Outpatient Care Possible Complications
Those who participate in outpatient MS Contin detoxification risk a different set of complications. Some patients have trouble quitting the replacement drug. Methadone is associated with an increasing number of deaths due to overdose: in 2009, there were 5.5 times as many deaths associated with methadone as there were in 1999. There is some risk for buprenorphine abuse, as the abuser dissolves and injects the buprenorphine tablet.
Inpatient Detox Possible Complications
Even though inpatient care provides the greatest protection from complications, co-existing conditions and withdrawal from multiple substances, especially alcohol, benzodiazepines, sedatives and anti-anxiety drugs, can pose a problem during inpatient MS Contin detoxification patients.
Rapid Detox Possible Complications
Rarely, someone can suffer an allergic reaction or other problem associated with the drugs used during rapid detox procedures. Strong sedatives can interfere with breathing, blood pressure and pulse. A patient may experience infection, bruising or swelling at the anesthesia injection site.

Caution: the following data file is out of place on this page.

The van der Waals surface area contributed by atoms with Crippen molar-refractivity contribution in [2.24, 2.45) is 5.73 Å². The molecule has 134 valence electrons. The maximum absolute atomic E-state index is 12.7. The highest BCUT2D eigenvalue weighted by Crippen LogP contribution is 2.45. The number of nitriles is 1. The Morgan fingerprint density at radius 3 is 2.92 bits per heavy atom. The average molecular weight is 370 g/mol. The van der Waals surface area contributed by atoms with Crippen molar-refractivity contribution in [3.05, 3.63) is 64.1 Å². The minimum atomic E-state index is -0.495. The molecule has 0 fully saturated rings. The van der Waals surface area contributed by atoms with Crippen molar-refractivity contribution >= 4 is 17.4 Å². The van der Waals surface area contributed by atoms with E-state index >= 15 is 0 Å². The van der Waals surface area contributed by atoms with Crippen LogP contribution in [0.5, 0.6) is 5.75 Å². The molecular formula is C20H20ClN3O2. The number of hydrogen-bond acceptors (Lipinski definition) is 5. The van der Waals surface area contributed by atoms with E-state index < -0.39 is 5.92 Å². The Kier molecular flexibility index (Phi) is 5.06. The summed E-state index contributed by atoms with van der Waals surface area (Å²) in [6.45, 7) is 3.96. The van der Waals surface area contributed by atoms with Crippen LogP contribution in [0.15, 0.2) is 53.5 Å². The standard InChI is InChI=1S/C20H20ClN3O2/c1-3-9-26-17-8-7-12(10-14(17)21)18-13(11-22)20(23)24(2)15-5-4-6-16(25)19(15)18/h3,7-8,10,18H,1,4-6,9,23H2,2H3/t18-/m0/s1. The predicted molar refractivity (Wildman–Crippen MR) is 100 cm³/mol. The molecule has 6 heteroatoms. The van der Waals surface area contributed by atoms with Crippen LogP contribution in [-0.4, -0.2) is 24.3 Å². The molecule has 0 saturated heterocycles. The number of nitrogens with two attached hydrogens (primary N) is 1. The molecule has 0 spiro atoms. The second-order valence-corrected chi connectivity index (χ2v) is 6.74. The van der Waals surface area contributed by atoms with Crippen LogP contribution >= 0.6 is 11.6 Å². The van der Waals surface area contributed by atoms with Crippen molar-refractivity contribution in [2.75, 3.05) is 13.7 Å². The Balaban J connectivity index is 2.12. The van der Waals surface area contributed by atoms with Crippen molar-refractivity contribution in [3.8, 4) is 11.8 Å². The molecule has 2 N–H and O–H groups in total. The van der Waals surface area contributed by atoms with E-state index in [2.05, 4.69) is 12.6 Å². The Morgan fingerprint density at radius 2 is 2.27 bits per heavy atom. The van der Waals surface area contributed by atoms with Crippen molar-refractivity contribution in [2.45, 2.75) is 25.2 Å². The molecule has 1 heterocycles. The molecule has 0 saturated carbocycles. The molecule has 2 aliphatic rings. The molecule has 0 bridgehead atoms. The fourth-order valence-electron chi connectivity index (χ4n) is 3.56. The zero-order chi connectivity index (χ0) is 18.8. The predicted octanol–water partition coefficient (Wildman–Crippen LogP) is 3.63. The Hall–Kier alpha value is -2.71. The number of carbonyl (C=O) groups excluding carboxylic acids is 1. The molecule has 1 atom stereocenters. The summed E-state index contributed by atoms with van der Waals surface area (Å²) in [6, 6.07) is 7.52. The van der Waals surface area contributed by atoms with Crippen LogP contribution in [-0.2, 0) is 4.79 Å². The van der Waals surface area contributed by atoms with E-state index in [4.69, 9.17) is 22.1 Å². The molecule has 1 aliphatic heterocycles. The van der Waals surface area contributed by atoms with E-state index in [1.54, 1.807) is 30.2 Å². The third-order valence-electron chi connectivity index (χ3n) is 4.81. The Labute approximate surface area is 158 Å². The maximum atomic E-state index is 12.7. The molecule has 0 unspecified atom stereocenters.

Despite decades of medical research and the cumulative experience of thousands of real patients and counselors, myths shrouding MS Contin detoxification prevent many people from participating in effective, safe medical care for opioid-dependence. Learning the facts about MS Contin detoxification improves the individual’s chances for completing the detoxification process and achieving a drug-free state.